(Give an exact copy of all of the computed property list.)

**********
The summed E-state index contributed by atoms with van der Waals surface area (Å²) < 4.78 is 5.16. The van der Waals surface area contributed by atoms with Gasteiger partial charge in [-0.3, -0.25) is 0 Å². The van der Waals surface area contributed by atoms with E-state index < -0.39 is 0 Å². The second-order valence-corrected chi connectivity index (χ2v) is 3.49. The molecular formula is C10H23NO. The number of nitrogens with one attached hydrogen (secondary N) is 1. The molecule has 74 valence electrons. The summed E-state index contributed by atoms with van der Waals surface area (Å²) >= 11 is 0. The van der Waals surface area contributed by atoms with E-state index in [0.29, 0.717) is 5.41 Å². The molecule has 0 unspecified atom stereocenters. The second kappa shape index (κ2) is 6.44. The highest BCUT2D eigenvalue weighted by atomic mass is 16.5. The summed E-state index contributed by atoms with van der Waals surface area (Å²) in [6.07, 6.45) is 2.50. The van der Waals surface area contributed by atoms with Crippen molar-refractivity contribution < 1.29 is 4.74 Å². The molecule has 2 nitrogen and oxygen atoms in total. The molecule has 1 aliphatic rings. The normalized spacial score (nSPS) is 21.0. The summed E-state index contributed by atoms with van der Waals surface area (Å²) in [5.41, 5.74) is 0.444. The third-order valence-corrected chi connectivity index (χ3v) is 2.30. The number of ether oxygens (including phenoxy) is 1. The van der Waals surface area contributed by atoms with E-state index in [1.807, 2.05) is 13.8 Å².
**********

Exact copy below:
The summed E-state index contributed by atoms with van der Waals surface area (Å²) < 4.78 is 5.16. The van der Waals surface area contributed by atoms with Gasteiger partial charge in [-0.3, -0.25) is 0 Å². The van der Waals surface area contributed by atoms with E-state index < -0.39 is 0 Å². The second-order valence-corrected chi connectivity index (χ2v) is 3.49. The molecular formula is C10H23NO. The number of nitrogens with one attached hydrogen (secondary N) is 1. The molecule has 74 valence electrons. The summed E-state index contributed by atoms with van der Waals surface area (Å²) >= 11 is 0. The van der Waals surface area contributed by atoms with E-state index in [0.29, 0.717) is 5.41 Å². The molecule has 0 unspecified atom stereocenters. The second kappa shape index (κ2) is 6.44. The highest BCUT2D eigenvalue weighted by atomic mass is 16.5. The summed E-state index contributed by atoms with van der Waals surface area (Å²) in [6.07, 6.45) is 2.50. The van der Waals surface area contributed by atoms with Crippen molar-refractivity contribution < 1.29 is 4.74 Å². The molecule has 2 nitrogen and oxygen atoms in total. The molecule has 1 aliphatic rings. The normalized spacial score (nSPS) is 21.0. The summed E-state index contributed by atoms with van der Waals surface area (Å²) in [5.41, 5.74) is 0.444. The third-order valence-corrected chi connectivity index (χ3v) is 2.30. The number of ether oxygens (including phenoxy) is 1. The van der Waals surface area contributed by atoms with E-state index in [1.807, 2.05) is 13.8 Å².